PFRAC Winter Handicap

Winter Handicap 2017–18

The club winter handicap is a series of 8 races on Tuesday evenings over the winter, organised by Keith Gordon.

Final results for the series are here.

Keith’s final report

A disappointing turnout of 42 runners for the last race despite a pleasant enough evening, albeit a bit breezy on the tops. Obviously this helped Andrew who, in his first race for a few years, ‘breezed’ to a win by over two and a half minutes. Not that this mattered, as tonight was really about who won the championship. Jill was second in the race with a much improved time but the big winner was Shelley Gill who can claim the winter handicap championship. Second place goes to Sue Hall and third to Simon Pike. All the qualifying runners are in bold on the results. Times in general were down due to the wind but yet again Alan Knox was consistent enough to take 3rd place in the WMA on the night and first place overall. 2nd in WMA was Richard Mackie and 3rd was Matt Robinson. They will be joined as trophy winners by Laura Gill and Damian Kilpin as fastest lady and man. Congratulations to everyone. A great series blessed by good weather and many thanks to the helpers. Martyn, Janet in particular and Paul for the excellent results service. It might seem a long way off but it will be no time at all before it all begins again. Enjoy the summer and don’t forget it’s the Winter (Christmas) Handicap (the other one) this coming Sunday. Details here.


Dates for 2017-18 are listed below.

Race Date Runners Winner
1 19 September 2017 63 Kate Booth
2 10 October 2017 58 Nick Whittingham
3 24 October 2017 56 Carl Matthewman
4 14 November 2017 56 Colin Porteous
5 5 December 2017 49 Rebecca Timms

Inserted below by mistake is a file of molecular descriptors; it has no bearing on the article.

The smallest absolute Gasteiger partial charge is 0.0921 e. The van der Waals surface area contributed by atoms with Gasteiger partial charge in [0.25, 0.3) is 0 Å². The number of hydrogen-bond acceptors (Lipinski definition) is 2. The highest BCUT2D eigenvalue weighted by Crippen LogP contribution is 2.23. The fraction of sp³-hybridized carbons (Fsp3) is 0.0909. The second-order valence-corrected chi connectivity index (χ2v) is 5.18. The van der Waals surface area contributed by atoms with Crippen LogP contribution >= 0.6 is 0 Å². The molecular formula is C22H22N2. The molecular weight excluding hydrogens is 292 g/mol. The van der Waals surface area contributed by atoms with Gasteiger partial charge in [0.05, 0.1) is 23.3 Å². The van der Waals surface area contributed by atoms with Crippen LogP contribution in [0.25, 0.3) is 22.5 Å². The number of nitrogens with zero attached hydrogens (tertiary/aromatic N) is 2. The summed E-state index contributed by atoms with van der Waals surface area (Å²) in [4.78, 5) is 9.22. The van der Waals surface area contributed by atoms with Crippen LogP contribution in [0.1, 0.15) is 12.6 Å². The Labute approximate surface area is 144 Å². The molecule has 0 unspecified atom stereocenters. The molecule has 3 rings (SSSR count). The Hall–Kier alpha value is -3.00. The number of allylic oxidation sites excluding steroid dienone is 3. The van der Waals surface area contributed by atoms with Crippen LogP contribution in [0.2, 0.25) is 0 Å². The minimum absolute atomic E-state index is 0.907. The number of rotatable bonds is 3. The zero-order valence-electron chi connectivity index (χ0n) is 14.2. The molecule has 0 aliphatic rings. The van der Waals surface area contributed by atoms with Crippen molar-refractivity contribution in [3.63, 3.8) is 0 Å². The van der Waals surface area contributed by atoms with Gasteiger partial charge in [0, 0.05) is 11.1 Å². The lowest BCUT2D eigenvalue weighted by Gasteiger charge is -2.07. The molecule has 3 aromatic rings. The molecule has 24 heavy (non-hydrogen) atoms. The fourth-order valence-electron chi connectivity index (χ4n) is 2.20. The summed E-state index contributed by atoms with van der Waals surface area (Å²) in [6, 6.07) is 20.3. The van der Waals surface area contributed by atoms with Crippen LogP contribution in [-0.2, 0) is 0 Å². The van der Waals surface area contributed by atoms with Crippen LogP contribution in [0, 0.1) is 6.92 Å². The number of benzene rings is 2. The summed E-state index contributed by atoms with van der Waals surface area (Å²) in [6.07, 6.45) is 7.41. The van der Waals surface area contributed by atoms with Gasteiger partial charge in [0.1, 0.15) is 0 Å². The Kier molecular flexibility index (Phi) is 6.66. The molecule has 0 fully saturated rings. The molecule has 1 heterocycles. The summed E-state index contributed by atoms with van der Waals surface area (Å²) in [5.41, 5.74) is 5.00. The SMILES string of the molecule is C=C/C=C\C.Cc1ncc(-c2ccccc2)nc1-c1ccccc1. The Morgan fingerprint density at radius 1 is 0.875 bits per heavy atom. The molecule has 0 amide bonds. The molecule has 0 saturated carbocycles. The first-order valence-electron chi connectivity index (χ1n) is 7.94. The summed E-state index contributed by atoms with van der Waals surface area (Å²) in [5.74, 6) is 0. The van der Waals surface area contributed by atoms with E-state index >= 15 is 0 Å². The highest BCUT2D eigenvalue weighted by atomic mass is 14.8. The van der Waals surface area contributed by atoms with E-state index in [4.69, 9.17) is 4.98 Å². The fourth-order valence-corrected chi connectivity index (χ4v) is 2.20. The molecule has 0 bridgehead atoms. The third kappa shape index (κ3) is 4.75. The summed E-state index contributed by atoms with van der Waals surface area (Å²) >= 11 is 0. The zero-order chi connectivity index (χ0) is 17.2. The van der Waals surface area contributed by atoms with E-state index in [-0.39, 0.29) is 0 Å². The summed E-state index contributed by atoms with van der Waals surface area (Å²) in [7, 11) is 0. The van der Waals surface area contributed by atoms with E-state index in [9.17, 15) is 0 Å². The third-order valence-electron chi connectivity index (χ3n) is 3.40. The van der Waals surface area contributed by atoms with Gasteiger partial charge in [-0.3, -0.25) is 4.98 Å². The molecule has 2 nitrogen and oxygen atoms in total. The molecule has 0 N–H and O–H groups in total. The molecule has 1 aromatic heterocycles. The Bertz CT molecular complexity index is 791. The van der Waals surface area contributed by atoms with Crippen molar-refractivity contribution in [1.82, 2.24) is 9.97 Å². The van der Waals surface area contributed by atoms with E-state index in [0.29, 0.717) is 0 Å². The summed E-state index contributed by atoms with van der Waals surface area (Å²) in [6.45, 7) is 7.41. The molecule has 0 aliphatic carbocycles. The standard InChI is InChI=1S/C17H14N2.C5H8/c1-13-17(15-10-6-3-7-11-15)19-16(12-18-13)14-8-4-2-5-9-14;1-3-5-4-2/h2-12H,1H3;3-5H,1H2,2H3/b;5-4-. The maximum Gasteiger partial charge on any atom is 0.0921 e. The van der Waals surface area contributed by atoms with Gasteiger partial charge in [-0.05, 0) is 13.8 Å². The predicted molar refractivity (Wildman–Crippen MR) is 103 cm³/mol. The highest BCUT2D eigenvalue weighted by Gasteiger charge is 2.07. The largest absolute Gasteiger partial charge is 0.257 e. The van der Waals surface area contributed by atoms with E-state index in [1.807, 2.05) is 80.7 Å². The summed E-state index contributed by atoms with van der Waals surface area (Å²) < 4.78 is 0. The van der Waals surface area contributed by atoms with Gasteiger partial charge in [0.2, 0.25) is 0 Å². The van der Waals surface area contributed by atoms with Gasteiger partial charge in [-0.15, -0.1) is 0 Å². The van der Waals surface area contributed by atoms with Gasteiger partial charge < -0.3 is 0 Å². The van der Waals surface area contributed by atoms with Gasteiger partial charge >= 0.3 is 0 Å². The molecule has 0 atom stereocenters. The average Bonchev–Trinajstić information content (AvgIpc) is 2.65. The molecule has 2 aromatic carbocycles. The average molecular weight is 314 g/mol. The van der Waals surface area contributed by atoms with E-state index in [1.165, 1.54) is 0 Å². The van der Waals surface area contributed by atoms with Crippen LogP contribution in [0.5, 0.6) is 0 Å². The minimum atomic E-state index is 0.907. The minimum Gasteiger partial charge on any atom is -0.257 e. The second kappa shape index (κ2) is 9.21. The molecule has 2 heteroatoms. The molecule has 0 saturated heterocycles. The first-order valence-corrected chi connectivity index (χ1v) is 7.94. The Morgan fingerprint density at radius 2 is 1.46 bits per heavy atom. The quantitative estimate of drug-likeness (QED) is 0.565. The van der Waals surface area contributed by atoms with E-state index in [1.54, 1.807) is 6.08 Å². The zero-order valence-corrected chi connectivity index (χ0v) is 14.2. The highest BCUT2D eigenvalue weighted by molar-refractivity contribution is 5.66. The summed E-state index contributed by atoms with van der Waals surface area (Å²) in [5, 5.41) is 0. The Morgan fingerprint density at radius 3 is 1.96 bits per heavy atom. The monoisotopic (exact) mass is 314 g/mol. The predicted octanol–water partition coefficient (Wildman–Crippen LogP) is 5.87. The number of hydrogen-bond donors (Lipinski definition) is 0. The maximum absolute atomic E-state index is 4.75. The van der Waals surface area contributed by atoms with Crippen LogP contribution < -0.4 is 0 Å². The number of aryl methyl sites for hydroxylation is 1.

6 19 December 2017 48 Marysia Pozorski
7 9 January 2018 44 Myfanwy Cross
8 23 January 2018 42 Andrew Shiel

The course is approximately 4½ miles long with about 600 feet of ascent. It starts from Penistone Leisure Centre and runs up to the windmills, back to the main road, up Rockside and back to the leisure centre, or in reverse of this. Odd numbered races go in a clockwise direction (ie up Rockside first) and even numbered races go in an anti-clockwise direction (ie up the steps and past the Crystal Palace pub first). (route map).

The event starts at 18:45 and the intended finish time is 19:37. The aim is for all runners to pass the finish line at the same time. To achieve this all runners are given a handicap based on their ability.

When the handicap list is published (usually the weekend before) you will see three times: Your expected time to run the 4½ miles; your handicap; and the time that you will start.

So if, for example, Keith expects you to run the course in 35 minutes 30 seconds: this means your start time is calculated as 19:37:00 – 00:35:30 = 19:01:30.

As the event starts at 18:45, your handicap will be 19:01:30 – 18:45:00 = 16 minutes 30 seconds.

This appears as:

  Estimated Handicap Start time
Alan Runner 35:30 16:30 19:01:30

On the night

You must register, so the organisers know how many runners are out. This is essential as we do not want anyone left in a ditch all night.

There is no cost but you may make a voluntary contribution. Suggested amounts are 50p per race or £3 for all 8 races.

The clock and the stopwatch will start ticking from 00:00:00 at 18:45.

You will be called a minute or so before you are due to set off, but IT IS YOUR RESPONSIBILITY TO BE AT THE START. Don’t blame the officials if you are having a chat and miss it.

The start (and finish) is the lamppost in front of the leisure centre.

A reflective vast is mandatory (Keith can provide spares on the night). Head torches are optional. The run is in darkness on quiet back roads. Runners run at their own risk and are advised to take care, particularly if it is icy. The road surface is rough in places. Extra care should be taken on the final run in as it is on the main road. Keep on the pavement.